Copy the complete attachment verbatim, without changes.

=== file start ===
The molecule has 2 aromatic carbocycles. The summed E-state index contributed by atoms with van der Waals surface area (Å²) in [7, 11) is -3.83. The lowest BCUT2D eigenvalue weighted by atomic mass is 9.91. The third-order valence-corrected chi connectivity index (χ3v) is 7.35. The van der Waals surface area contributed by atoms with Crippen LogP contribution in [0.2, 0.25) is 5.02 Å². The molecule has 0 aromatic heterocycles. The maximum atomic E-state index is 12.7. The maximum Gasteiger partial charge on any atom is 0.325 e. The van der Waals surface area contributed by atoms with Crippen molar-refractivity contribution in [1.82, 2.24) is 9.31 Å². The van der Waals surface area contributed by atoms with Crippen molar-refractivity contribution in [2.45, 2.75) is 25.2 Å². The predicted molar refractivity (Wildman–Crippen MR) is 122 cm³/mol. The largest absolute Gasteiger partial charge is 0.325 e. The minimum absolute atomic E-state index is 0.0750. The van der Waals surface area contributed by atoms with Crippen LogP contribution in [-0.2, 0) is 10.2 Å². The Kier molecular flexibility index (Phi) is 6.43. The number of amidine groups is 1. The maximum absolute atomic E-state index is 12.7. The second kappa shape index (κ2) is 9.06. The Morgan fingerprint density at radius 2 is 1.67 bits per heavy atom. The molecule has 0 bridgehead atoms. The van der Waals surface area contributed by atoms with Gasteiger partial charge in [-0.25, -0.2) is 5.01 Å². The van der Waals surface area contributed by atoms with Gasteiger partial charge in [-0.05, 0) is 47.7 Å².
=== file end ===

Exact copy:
The molecule has 2 aromatic carbocycles. The summed E-state index contributed by atoms with van der Waals surface area (Å²) in [7, 11) is -3.83. The lowest BCUT2D eigenvalue weighted by atomic mass is 9.91. The third-order valence-corrected chi connectivity index (χ3v) is 7.35. The van der Waals surface area contributed by atoms with Crippen LogP contribution in [0.2, 0.25) is 5.02 Å². The molecule has 0 aromatic heterocycles. The maximum atomic E-state index is 12.7. The maximum Gasteiger partial charge on any atom is 0.325 e. The van der Waals surface area contributed by atoms with Crippen molar-refractivity contribution in [1.82, 2.24) is 9.31 Å². The van der Waals surface area contributed by atoms with Crippen molar-refractivity contribution in [2.45, 2.75) is 25.2 Å². The predicted molar refractivity (Wildman–Crippen MR) is 122 cm³/mol. The largest absolute Gasteiger partial charge is 0.325 e. The minimum absolute atomic E-state index is 0.0750. The van der Waals surface area contributed by atoms with Crippen LogP contribution in [-0.2, 0) is 10.2 Å². The Kier molecular flexibility index (Phi) is 6.43. The number of amidine groups is 1. The maximum absolute atomic E-state index is 12.7. The second kappa shape index (κ2) is 9.06. The Morgan fingerprint density at radius 2 is 1.67 bits per heavy atom. The molecule has 0 bridgehead atoms. The van der Waals surface area contributed by atoms with Gasteiger partial charge in [-0.25, -0.2) is 5.01 Å². The van der Waals surface area contributed by atoms with Gasteiger partial charge in [-0.05, 0) is 47.7 Å².